While the best links are earned naturally via brilliant content that people link to, it can be beneficial to jump-start an ecommerce SEO strategy by manually publishing content on quality sources to direct links back to your site. Although this a consider "gray-hat" SEO, there's really no other option to be a strong contender in a competitive search market. In short, authoritative, relevant backlinks will help to build domain authority all while helping to establish keyword relevancy (two key drivers to sustainable rankings.)
Last but most certainly not least, the nuts and bolts behind the ecommerce site (the HTML backend) needs to be fluid and free of HTML errors and warnings. In essence, a technically fluid website enable search engine spiders to seamlessly crawl and index a site without getting choked up on broken code, flash media, or other roadblocks negatively impacting performance.
A good place to check the technical fluidity of your ecommerce site is the W3C Markup Validator which will highlight HTML errors and warning present throughout your site. Another good place to look as your site's Google Webmaster Tools account. Both of these sources can help you pinpoint problem areas that are hindering the technical performance of your ecommerce site (and thus its ability to rank as hard as possible.)
SEO for ecommerce sites is often insanely competitive. With authority domains like Amazon and eBay owning the top spots in Google for any keyword that's product related, outranking them can seem unrealistic.
Well muster-up some courage and confidence, my friend. Because outranking these intimidating authority figures can be done using the best practices of ecommerce SEO.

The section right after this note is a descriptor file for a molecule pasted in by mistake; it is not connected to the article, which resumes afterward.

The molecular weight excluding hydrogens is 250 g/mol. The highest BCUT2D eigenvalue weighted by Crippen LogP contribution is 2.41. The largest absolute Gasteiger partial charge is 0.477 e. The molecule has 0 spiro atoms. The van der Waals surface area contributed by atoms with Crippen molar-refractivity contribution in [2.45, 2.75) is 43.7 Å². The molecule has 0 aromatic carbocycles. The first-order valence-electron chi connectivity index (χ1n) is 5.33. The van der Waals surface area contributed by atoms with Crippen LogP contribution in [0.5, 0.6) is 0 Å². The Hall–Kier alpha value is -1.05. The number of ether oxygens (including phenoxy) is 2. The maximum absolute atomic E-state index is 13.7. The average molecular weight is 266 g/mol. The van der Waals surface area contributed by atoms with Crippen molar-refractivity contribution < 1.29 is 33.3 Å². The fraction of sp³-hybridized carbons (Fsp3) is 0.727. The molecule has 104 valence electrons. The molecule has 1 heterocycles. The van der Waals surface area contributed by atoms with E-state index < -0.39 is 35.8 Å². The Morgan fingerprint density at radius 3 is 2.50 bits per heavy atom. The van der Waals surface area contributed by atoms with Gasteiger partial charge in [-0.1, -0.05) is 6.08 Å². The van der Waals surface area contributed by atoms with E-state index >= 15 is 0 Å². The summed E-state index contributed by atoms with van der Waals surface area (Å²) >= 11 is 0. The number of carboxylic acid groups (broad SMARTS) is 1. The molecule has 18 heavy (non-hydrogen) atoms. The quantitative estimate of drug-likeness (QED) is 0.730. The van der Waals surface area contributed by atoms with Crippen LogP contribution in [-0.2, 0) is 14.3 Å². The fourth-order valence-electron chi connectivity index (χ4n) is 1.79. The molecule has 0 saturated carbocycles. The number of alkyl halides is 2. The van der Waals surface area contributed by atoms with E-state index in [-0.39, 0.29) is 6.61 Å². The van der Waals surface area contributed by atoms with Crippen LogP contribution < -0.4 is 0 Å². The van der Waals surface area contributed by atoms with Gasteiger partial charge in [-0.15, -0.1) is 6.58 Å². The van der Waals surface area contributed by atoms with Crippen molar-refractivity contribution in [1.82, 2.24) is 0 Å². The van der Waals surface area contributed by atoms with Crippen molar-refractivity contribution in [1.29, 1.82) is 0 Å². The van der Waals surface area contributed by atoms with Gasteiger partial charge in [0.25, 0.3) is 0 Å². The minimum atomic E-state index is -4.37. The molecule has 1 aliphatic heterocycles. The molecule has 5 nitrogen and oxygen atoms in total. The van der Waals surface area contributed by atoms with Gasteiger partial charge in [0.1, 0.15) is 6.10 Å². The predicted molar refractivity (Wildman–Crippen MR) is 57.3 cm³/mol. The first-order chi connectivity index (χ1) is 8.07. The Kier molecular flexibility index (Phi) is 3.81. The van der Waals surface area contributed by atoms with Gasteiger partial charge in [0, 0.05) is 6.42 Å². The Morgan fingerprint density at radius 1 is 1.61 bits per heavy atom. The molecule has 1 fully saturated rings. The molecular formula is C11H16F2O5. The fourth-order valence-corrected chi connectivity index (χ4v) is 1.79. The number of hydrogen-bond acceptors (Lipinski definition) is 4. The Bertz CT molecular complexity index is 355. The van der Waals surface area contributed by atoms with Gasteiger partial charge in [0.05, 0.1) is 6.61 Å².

Below I outline a winning process to help formulate your ecommerce SEO strategy. These best practices will guide your SEO efforts holistically, demanding the support of you entire ecommerce marketing team.
So roll-up your sleeves and open your mind. It's time you learn the best practices of ecommerce SEO for better rankings and more conversions.
Obsess About Usability
The manner in which users interact with your ecommerce site is paramount. Sure, this might not be focal to ecommerce SEO, but what good is your search traffic if visitors aren't taking the steps to convert?
Usability flows with conversion rate optimization (CRO), which should also run parallel to your ecommerce SEO efforts. Some best practices to consider for usability include:
- Designing and testing call-to-action and sign-up buttons
- Ensuring the check-out process is fluid (e.g. allowing customers to buy without needing to register)
- Utilizing breadcrumb navigation links, which not only aids usability, but also SEO
- Offering a secure and easy-to-manage shopping cart
- Making sure your site's search functionality is easy and intuitive
Usability is paramount to your ecommerce store's success. These elements should be at the forefront of your concerns to ensure your site's traffic potential is maximized.
Write Your Own Awesome Page Copy
Although it may be legal and convenient, never use manufacturer-generated content for product descriptions or other aspects of your page copy. This will lead to duplicate content and diminish the SEO value of your pages.
Whether you recruit someone creative on your team, or hire a quality SEO copywriter, unique and engaging copy is more important than many think. Shoppers do actually read copy on your site, especially the product descriptions. When page copy speaks truly about a product while resonating with your brand, you can really grab their attention.
Respect Technical SEO
The techical SEO aspects of your ecommerce site are critical. Technical SEO focuses on elements like:
- Finding and fixing HTML coding errors
- Creating sitemaps and optimizing internal linking
- Pinpointing duplicate content, specifically page title tags and meta descriptions
- Determining where to utilize canonical tags
- Optimizing URLs that are non-SEO-friendly
- Ensuring proper crawling and indexing of the ecommerce site
- Implementing redirects and correcting those that have been mishandled
Respecting technical SEO demands the skills and expertise of a coding guru (or ideally, a "technical SEO expert"). Some SEO specialists center their practice on the strategic and creative side of SEO, whereas others have knack for analytical and technical aspects of ecommerce SEO.